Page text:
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Submitted by paragranum on Sat, 07/02/2011 – 21:01
Along with insight on Hambre Cero (‘Zero Hunger’), cables released by WikiLeaks provide previously unreported dark sides in inner management of social welfare programs launched by the Ortega government. This article reports the way social welfare programs are dealt with in the midst of budget deficits based on the cables, mainly focusing on one of the major social welfare projects of Ortega government, Programa Amor (‘Program of Love’) and other social welfare programs for street children in 2007-2010.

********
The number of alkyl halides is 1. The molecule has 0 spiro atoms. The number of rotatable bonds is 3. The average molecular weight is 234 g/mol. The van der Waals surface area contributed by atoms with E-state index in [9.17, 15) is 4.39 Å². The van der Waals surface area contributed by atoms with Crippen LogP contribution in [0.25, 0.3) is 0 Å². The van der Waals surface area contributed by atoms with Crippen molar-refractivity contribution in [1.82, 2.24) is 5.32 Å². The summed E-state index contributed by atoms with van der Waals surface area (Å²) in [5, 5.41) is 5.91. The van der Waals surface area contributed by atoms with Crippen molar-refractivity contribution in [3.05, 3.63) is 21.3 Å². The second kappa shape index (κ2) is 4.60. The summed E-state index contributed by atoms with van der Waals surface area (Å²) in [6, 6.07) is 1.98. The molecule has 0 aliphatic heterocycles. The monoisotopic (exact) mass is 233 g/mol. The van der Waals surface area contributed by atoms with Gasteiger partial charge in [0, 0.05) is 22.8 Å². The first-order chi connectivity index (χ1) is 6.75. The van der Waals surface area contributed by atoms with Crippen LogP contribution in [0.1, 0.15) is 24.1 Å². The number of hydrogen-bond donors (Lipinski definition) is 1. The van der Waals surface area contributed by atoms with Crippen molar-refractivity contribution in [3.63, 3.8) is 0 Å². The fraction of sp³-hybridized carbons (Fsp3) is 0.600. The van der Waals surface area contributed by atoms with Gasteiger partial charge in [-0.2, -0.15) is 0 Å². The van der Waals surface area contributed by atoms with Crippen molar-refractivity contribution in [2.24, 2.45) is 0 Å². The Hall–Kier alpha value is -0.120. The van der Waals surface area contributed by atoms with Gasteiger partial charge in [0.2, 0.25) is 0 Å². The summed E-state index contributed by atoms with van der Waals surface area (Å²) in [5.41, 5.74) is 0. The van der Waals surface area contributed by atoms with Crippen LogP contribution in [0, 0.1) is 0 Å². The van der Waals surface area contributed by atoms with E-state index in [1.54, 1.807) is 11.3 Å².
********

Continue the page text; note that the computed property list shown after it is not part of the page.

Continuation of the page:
What is Programa Amor?
Programa Amor is one of many social welfare programs that President Ortega and his FSLN party presented to the public in 2007. The stated goal of the program was to provide education and other opportunities to 25,000 street children to break away from some of the worst forms of child labor. Programa Amor has been headed by the First Lady Rosiario Murillo and Ministries of Family, Health, Education, and the government.
Cable: Concerns of Ministry of Family insiders on Programa Amor; It forces children to their home which drive them back to the street
09MANAGUA1318 reveals that people inside the Ministry of Family (MiFamilia), which is a focal point of implementation of Programa Amor, confessed their concerns on the program’s general operating style. The program sends children back to their home in the evening after daytime education courses of the shelters, and this poses a serious threat to the children, since most of them are forced to find places at night other than their homes, which they originally ran away from.